Hoping to reunite his client with the birth mother she never knew she had, having no idea that she'd been adopted, Tayte's research draws him back to wartime Leicestershire and the arrival of the US 82nd Airborne, which irrevocably changes the course of Mena's life. But as Tayte tries to find out what became of her and why she was separated from her suitcase all those years ago, he soon finds that he is not the only one looking for her. Someone else is determined to get to Mena first and it quickly becomes apparent that their motive is a secret worth killing for.

'To the Grave' - my review

Expert story-telling.

I read this straight after ‘In the blood’, having enjoyed the first book. This is even better, giving us the same mix of modern genealogical detective work and narrative set in the past. In this book, we spend more time in the past, WW2, than with Jefferson Tayte, the likeably flawed genealogical detetctive.


The mystery turns around the search for a 66 year old’s real mother and takes us into the life of Mena, a teenager in wartime Britain. Robinson’s gift for empathy with a variety of characters, both male and female, brings Mena fully to life. The period detail is as realistic as the characters and this is one of those stories that you don’t just read – you live it.

Menaces and murders add to the excitement but are optional extras for me. It is the story of Mena that will live in my memory.

Sunday, January 13, 2013

Finding plots in cemeteries - interview with top crime writer Steve Robinson

Having now read two of his bestselling books, I'm very pleased to welcome the Genealogical Detective, Steve Robinson, to my blog. Whether he thinks he's a genealogical detective or not, is one of the questions I put to him...

Steve Robinson's website

About Steve Robinson


Steve Robinson was born in coastal Kent, UK, and now lives near London on the Essex/Hertfordshire border. His passion for writing began at the age of sixteen when he was first published in a computer adventure magazine and he has been writing by way of a creative hobby ever since.  When a career in telecommunications ended in redundancy he began to write full time.  His debut novel In the Blood was the result, with To the Grave following a year later.

Steve says  

I write for the crime, mystery and thriller genres with a family history angle, having become interested in genealogy as a means to tell the story of 'In the Blood' and perhaps because at the time I had no idea who my maternal grandfather was, which is something that has always intrigued me.  He was an American GI billeted in England during the Second World War.  A few years after the war ended, he went back to America, leaving a young family behind, and to my knowledge no further contact was made.  I traced him to Los Angeles through his enlistment record and discovered that he was born in Arkansas, but until recently that was all I knew.  Perhaps this is why my lead character is an American genealogist.  In August 2012, following correspondence with an amateur genealogist in Maine, New England, who wrote to me about my books, I learnt more about my maternal grandfather and my wider American family.  I hope to share that story on my websitesomeday.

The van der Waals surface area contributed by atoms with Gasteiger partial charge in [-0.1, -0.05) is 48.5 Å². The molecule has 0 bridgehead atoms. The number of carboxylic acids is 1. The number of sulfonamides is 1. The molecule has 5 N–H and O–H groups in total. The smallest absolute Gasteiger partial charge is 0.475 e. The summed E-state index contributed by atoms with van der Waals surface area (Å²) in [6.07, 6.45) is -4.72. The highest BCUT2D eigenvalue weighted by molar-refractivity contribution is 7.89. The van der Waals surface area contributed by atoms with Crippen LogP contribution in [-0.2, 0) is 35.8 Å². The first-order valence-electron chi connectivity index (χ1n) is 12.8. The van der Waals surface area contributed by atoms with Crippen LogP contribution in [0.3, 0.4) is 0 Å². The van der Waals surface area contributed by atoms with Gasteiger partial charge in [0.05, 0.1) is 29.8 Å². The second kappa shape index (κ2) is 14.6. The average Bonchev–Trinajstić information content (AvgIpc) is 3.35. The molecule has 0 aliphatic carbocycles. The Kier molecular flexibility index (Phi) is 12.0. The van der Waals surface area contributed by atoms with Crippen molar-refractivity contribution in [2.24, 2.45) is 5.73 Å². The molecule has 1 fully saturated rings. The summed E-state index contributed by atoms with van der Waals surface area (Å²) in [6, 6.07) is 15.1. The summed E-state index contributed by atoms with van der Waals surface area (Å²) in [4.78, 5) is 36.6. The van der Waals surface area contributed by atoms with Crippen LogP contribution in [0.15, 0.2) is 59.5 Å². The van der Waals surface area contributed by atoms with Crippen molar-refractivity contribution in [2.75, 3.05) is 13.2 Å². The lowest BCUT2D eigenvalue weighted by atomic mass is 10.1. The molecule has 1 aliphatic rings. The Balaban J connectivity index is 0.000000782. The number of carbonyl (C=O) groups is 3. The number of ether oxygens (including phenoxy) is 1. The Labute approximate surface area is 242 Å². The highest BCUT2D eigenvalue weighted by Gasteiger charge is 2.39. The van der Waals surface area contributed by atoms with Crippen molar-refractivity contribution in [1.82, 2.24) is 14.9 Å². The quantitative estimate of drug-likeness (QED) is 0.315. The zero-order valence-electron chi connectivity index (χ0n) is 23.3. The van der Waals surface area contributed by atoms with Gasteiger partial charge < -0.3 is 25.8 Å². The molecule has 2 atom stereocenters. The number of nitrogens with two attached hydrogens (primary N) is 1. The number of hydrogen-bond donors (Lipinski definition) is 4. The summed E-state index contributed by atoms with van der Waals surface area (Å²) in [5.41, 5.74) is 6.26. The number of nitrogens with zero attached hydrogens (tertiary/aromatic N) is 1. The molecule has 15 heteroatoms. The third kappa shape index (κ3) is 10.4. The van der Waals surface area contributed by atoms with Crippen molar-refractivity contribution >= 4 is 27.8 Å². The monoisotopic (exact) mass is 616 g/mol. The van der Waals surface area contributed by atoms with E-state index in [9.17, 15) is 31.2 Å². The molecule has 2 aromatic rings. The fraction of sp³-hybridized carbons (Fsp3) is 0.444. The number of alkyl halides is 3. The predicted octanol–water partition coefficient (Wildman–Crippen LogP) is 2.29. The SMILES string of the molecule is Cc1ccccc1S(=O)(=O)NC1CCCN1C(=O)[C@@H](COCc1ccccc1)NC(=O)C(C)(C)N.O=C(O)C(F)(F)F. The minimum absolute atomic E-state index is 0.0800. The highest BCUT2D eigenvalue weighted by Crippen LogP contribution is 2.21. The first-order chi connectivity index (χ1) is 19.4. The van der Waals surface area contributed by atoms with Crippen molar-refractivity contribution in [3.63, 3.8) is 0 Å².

Steve's latest book - a Jefferson Tate genealogical mystery

amazon kindle link

The story


HISTORY: from the Greek - historia. Knowledge acquired by 'investigation'.

It should have been a quiet weekend in London - a long overdue visit with the only true friend American genealogist Jefferson Tayte ever had. Now his friend lies bleeding in his arms and Tayte must follow his research to understand why, making him the target of a ruthless, politically motivated killer.

Working with historian Professor Jean Summer and New Scotland Yard on what becomes a matter of British national security, Tayte soon finds himself in a race to solve a three-hundred-year-old genealogical puzzle. It takes them all on a deadly, high stakes chase across London as Tayte tries to connect the pieces and work out the motive behind a series of killings that spans twenty years.

In what is Tayte's most personal assignment to date, 'The Last Queen of England' combines historic fact with fiction, challenging British history as we understand it. It uncovers a conspiracy that if proved could ultimately threaten an institution that has lasted more than a thousand years: the British monarchy.

Nullius in Verba: take no one's word for it.

Interview with Steve Robinson


Welcome, Steve! I first heard of your books because my husband had bought and read them all so then I had to read them too. I didn't realise at that stage that I'd be lucky enough to interrogate you on my blog. As far as I know, you invented the genre of genealogical whodunit, which is pretty impressive these days, when everything seems to have been done before. Why do you think so many people are interested in climbing their family tree?

I think it’s part of the human condition to be curious about who we are and where we came from.  Genealogy helps us to answer that question and with so many records now being digitised and being made available online, our ancestry has never been more accessible.  The exploration of our own family connections can also breath life into the past as our ancestor’s stories are uncovered, and then there’s the allure of all those skeletons in the family closet waiting to be found.  I think it’s easy to see the attraction.

Your main character, the likeably paunchy and flawed Jefferson Tate, fondly known as JT, is an American genealogical detective and the details of his work are very precise. Are you a genealogical detective yourself?

Not professionally, although I’ve become something of an amateur genealogist over the years since I started writing my genealogical crime mystery series.  I have to become one to some extent when I’m writing or my books would lack credibility.  I essentially give myself a problem to solve - or rather, a brick wall for JT to climb.  At the time I usually have no idea how he’s going to climb it, so I have to work it out as any genealogist might.  I feel JT’s frustration, too.  There’s a scene in 'To the Grave' when JT is in his hotel room, trying to find someone, and he literally has no clue as to how he’s going to do that.  The records he needs to see either don’t exist or are closed to him.  So he stays up all night and grinds it out - and I remember with great clarity doing that with him.  It wasn’t easy and it took me much longer than it took JT in the book, but we found a way and I think that also helps to keep it real.